Devarim Torah Portion: Deuteronomy 1:1–3:22
Parshat Devarim inaugurates the Book of Deuteronomy, the fifth book of the Torah. When you start to read the Book of Deuteronomy, you immediately notice that this is a unique book, written in a style that is quite different from what we've encountered up until now in Genesis, Exodus, Leviticus, or Numbers. Essentially the entire book, all 30+ chapters, is in the form of a speech given by Moses to the Israelites as they stand in the land on the eastern bank of the Jordan, about to cross into the Promised Land.
Moses recounts to them various stories from their history and reviews certain laws. But his review isn't comprehensive (i.e. Moses doesn't talk about every story or every law), and what's more, there are noticeable differences between the way that many stories/laws were first recounted and the way that Moses now describes them. (We're hardly the first readers of the Torah to notice these discrepancies – they have been the object of curious study by commentators for millennia – but we do get into the act.) For example, Rabbi Fohrman's video on "What Did Moses Do Wrong?" starts off by noticing that the reason given in Parshat Devarim for why Moses can't enter the land of Israel is, seemingly, different from the reason given in Parshat Chukat, back in the Book of Numbers. In one case, the reason is
In the course of answering that question, Rabbi Fohrman delves into the poignancy and complexity behind God's decree against Moses, tackling a question that so many people, for so many generations, have found as vexing as it is upsetting: How could it be that the greatest leader that the Jewish people have ever known, this prophet who spoke face-to-face, so to speak, with God, is barred from entering the Promised Land? In the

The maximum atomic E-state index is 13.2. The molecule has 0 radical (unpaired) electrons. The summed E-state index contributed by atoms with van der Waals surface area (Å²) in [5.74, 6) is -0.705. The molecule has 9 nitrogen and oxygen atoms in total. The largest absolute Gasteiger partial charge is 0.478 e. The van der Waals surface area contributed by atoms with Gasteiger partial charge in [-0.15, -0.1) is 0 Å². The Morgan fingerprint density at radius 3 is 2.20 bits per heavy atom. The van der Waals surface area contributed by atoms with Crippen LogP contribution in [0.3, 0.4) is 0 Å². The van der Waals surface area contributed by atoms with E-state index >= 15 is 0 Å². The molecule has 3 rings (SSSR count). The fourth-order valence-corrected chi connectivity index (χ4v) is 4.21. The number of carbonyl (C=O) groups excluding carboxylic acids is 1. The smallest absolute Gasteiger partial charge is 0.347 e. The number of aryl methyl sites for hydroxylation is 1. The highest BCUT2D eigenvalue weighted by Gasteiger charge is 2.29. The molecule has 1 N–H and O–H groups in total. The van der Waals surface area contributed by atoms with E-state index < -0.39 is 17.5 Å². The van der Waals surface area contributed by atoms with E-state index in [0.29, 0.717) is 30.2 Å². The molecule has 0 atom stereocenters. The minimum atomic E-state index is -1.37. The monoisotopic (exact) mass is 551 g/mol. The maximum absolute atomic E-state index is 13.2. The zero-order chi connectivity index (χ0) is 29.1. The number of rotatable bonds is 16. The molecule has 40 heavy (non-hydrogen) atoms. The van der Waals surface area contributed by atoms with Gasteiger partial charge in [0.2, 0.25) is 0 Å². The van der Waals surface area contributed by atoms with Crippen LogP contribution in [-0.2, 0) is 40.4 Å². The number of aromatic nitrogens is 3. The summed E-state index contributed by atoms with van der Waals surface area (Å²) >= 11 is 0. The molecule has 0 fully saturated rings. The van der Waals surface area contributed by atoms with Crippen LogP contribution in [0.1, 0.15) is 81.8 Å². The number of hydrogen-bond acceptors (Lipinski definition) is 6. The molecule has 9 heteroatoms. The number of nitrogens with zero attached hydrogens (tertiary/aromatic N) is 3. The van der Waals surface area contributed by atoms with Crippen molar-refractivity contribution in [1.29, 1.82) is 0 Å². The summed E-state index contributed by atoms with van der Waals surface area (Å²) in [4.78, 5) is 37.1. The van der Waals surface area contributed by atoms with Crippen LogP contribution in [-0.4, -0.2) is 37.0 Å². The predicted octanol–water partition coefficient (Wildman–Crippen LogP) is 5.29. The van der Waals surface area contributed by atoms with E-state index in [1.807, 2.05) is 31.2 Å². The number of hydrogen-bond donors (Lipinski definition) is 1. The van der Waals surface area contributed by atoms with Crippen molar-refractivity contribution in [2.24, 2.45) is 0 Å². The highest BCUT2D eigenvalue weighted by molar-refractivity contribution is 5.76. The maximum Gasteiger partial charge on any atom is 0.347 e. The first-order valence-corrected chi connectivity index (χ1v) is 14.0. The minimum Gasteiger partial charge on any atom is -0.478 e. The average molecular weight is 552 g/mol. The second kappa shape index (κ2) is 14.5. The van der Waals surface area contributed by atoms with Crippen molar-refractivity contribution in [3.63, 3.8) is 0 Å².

Anyway, the decree against Moses is merely one detail from this
Now... you'd be forgiven for thinking that it's not obvious why each of these stories is important enough to make the cut, and why other – seemingly more important stories — are left out of Moses' recap (we're thinking about the revelation at Sinai, the Golden Calf, and Korach's rebellion, for starters). Imu and David notice and address that question in their video, "Finding Inspiration From Our Past."
With Moses spending a great many verses in this
We're talking about the generation that received Manna from heaven, experienced the revelation at Mount Sinai, saw the 10 plagues, and saw the sea split. Does Moses really mean to say that they didn't believe in God? That they somehow doubted God's existence? If so, who sent them the Manna? Who made the sea split? It's hard to make sense of that, and it's enough to make you wonder: maybe "faith in God" isn't what we think it is. Maybe, when Moses talks about having "faith in God," it's not about whether you believe in God – that is to say, whether you believe that God exists. Maybe... it's about something else. What is that something else? What was at the heart of Moses' accusation? What does it mean to have faith in God? That is the subject of Rabbi Fohrman's video, "What Is Emunah? The Israelites' Struggle With Faith."
And for more on what was so egregious, so bad, about the sin of the spies, that God decided to bar that generation from entering the land, see "The Promised Land: Good or Bad?"